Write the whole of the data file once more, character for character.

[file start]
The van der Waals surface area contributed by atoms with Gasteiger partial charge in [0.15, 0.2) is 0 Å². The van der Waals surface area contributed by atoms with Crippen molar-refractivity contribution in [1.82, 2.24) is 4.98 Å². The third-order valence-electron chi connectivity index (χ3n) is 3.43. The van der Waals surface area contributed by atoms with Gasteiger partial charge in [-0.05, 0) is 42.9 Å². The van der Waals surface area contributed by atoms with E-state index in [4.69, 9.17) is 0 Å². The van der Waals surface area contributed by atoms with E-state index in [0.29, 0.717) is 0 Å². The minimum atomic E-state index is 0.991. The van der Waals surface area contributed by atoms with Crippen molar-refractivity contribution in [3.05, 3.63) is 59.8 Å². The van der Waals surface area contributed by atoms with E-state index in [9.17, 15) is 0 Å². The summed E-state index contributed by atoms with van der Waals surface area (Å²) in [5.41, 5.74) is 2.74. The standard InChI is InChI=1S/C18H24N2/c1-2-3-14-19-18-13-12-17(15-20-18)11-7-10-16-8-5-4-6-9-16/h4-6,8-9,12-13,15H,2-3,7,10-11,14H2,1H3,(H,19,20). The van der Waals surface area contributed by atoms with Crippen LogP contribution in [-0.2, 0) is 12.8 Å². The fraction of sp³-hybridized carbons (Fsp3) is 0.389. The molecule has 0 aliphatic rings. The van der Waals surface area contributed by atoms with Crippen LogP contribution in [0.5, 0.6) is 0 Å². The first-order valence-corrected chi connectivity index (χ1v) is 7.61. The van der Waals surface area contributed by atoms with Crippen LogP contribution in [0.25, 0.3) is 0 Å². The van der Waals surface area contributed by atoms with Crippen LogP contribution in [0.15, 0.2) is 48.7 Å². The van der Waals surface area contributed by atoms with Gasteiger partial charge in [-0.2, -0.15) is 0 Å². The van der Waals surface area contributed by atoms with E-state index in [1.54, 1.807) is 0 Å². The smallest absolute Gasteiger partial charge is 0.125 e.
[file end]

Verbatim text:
The van der Waals surface area contributed by atoms with Gasteiger partial charge in [0.15, 0.2) is 0 Å². The van der Waals surface area contributed by atoms with Crippen molar-refractivity contribution in [1.82, 2.24) is 4.98 Å². The third-order valence-electron chi connectivity index (χ3n) is 3.43. The van der Waals surface area contributed by atoms with Gasteiger partial charge in [-0.05, 0) is 42.9 Å². The van der Waals surface area contributed by atoms with E-state index in [4.69, 9.17) is 0 Å². The van der Waals surface area contributed by atoms with E-state index in [0.29, 0.717) is 0 Å². The minimum atomic E-state index is 0.991. The van der Waals surface area contributed by atoms with Crippen molar-refractivity contribution in [3.05, 3.63) is 59.8 Å². The van der Waals surface area contributed by atoms with E-state index in [9.17, 15) is 0 Å². The summed E-state index contributed by atoms with van der Waals surface area (Å²) in [5.41, 5.74) is 2.74. The standard InChI is InChI=1S/C18H24N2/c1-2-3-14-19-18-13-12-17(15-20-18)11-7-10-16-8-5-4-6-9-16/h4-6,8-9,12-13,15H,2-3,7,10-11,14H2,1H3,(H,19,20). The van der Waals surface area contributed by atoms with Crippen LogP contribution in [-0.2, 0) is 12.8 Å². The fraction of sp³-hybridized carbons (Fsp3) is 0.389. The molecule has 0 aliphatic rings. The van der Waals surface area contributed by atoms with Crippen LogP contribution in [0.5, 0.6) is 0 Å². The first-order valence-corrected chi connectivity index (χ1v) is 7.61. The van der Waals surface area contributed by atoms with Crippen LogP contribution in [0.25, 0.3) is 0 Å². The van der Waals surface area contributed by atoms with Crippen LogP contribution in [0.15, 0.2) is 48.7 Å². The van der Waals surface area contributed by atoms with Gasteiger partial charge in [-0.2, -0.15) is 0 Å². The van der Waals surface area contributed by atoms with E-state index in [1.54, 1.807) is 0 Å². The smallest absolute Gasteiger partial charge is 0.125 e.